11/08/06 (B362) BBC / Un général de division éthiopien déserte pour rejoindre un front de libération érythréen, avec une centaine d’hommes. L’Ethiopie conteste cette information. (Info lecteur, en anglais)

Ethiopian commander joins rebels

Kemal has now arrived in Eritrea

An Ethiopian Army general says he has defected to join the Oromo Liberation Front (OLF), a rebel group backed by neighbouring Eritrea.

Brig Gen Kemal Geltu told the BBC he had crossed the border into Eritrea with more than 100 soldiers.

He said would fight the Ethiopian government because force was the only language it understood.

He said his hopes of peace had been dashed after last year’s turmoil that followed disputed elections.

Gen Kemal previously commanded Ethiopia’s 18th army division.

Last year’s experience is war, not peace. Our hopes were dashed and that’s why we went out

Shooting is reported to have broken out as he crossed the frontier, during which two soldiers were killed. Reliable sources say he was accompanied by a colonel and 150 troops.

"It’s a big force in hundreds. I don’t want to mention the number. It will continue, I can confirm this. There are other soldiers in other areas in big numbers," he told the BBC’s Focus on Africa programme through a translator.

Gen Kemal, who was speaking from Eritrea’s capital, Asmara, said his intention was not "to give [military] secrets to the Eritrean government".

‘Pure lies’

Ethiopian television said Gen Kemal had asked for further promotion soon after being promoted to the rank of brigadier general, but after this was rejected in engaged in "divisive activities".

"Although his colleagues repeatedly tried to correct the commander from his anti-government and inappropriate activities, the commander was not willing to change," the television report said.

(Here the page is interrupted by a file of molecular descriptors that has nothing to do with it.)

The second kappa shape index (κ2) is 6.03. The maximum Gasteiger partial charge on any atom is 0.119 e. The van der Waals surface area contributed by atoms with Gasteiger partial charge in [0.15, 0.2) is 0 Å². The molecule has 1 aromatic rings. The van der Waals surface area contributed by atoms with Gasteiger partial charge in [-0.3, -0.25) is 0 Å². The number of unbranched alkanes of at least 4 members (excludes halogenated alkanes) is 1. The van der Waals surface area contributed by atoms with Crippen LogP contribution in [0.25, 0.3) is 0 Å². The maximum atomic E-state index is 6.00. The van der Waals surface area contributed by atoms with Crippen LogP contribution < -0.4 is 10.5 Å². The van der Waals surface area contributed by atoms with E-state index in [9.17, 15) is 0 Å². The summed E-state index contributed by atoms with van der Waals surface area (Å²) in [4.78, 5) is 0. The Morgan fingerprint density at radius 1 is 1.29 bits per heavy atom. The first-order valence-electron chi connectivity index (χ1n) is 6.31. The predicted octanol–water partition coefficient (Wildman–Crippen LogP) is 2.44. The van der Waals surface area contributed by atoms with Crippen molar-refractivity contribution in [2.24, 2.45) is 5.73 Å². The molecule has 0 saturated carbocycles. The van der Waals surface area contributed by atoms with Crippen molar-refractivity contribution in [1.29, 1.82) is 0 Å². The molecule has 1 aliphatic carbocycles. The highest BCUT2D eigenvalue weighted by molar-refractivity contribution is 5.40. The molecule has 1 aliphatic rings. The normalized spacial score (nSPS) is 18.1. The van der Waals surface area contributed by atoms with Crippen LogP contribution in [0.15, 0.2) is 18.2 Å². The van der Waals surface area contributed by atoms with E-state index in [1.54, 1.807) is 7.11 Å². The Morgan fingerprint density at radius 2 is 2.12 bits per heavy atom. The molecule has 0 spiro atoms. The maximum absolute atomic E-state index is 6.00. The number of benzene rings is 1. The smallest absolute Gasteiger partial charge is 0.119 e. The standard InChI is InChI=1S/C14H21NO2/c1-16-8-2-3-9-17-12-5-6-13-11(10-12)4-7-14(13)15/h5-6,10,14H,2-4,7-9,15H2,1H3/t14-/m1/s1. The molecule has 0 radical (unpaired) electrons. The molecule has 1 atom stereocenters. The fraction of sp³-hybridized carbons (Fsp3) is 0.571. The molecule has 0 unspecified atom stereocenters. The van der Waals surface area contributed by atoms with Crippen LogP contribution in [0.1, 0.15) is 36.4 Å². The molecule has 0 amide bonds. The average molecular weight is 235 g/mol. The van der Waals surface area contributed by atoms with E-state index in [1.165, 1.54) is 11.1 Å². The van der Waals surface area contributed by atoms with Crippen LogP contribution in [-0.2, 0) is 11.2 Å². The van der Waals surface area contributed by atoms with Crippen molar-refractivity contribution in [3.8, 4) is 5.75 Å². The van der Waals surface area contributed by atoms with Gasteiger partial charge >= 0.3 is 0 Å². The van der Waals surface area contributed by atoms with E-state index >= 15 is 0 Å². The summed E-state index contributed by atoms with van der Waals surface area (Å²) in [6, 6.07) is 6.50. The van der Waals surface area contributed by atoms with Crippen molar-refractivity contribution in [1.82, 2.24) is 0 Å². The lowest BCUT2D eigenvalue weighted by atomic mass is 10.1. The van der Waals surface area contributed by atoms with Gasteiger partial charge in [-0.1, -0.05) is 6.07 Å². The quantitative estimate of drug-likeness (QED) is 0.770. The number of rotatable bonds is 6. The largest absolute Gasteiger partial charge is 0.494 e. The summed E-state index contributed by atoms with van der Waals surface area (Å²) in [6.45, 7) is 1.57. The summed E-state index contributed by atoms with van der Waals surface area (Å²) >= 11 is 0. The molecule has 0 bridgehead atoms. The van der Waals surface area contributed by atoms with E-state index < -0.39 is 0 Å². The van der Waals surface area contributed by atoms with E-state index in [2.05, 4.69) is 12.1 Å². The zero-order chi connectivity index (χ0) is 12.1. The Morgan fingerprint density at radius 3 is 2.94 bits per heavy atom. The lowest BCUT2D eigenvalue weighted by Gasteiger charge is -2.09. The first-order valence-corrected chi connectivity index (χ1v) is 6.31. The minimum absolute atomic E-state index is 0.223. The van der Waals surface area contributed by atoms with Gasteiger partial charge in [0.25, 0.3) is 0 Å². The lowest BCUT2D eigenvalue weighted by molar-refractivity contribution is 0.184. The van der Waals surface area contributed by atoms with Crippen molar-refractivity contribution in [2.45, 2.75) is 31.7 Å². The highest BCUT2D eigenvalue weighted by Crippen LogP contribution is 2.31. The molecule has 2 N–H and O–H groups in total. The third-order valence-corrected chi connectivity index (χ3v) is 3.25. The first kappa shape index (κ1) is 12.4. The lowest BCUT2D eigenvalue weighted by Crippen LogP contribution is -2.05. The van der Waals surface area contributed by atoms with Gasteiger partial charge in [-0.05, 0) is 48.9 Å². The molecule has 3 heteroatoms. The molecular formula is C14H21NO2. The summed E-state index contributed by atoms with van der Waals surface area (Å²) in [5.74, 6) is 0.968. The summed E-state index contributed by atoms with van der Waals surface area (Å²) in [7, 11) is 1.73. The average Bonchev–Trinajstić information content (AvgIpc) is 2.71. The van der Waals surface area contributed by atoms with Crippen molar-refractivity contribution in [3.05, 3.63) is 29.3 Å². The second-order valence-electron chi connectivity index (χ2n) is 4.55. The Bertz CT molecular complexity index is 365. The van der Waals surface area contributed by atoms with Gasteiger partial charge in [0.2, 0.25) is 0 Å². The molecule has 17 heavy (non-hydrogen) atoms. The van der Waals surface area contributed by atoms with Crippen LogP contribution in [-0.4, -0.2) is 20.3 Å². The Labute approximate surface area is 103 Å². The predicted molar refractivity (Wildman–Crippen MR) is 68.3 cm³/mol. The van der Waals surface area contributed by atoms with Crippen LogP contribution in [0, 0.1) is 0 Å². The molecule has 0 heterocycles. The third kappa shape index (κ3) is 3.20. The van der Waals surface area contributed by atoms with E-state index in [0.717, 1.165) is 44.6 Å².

But the general said reports that he feared military reforms were "lies, pure lies".

"Our first hope was to bring about a change in Ethiopia to bring about peace and for the peoples to live in equality, including the Oromo people, but the last year’s experience is war, not peace. Our hopes were dashed and that’s why we went out," he said.

"The language they (the Ethiopian government) understand is force and we’re going to challenge them by force."

The OLF which was at first a secessionist movement says it is fighting for more rights for the Oromo people in Ethiopia.

The Oromo are the largest ethnic group in Ethiopia, comprising about half of its 70m people.

Demonstrations after Prime Minister Meles Zenawi was re-elected in May 2005 led to a crackdown on many Oromo and other opposition organisations.

Ethiopia and Eritrea ended a border war in 2002, but Ethiopia has not withdrawn troops from the town of Badme which arbitrators awarded to Eritrea, and tensions between the two countries remain high.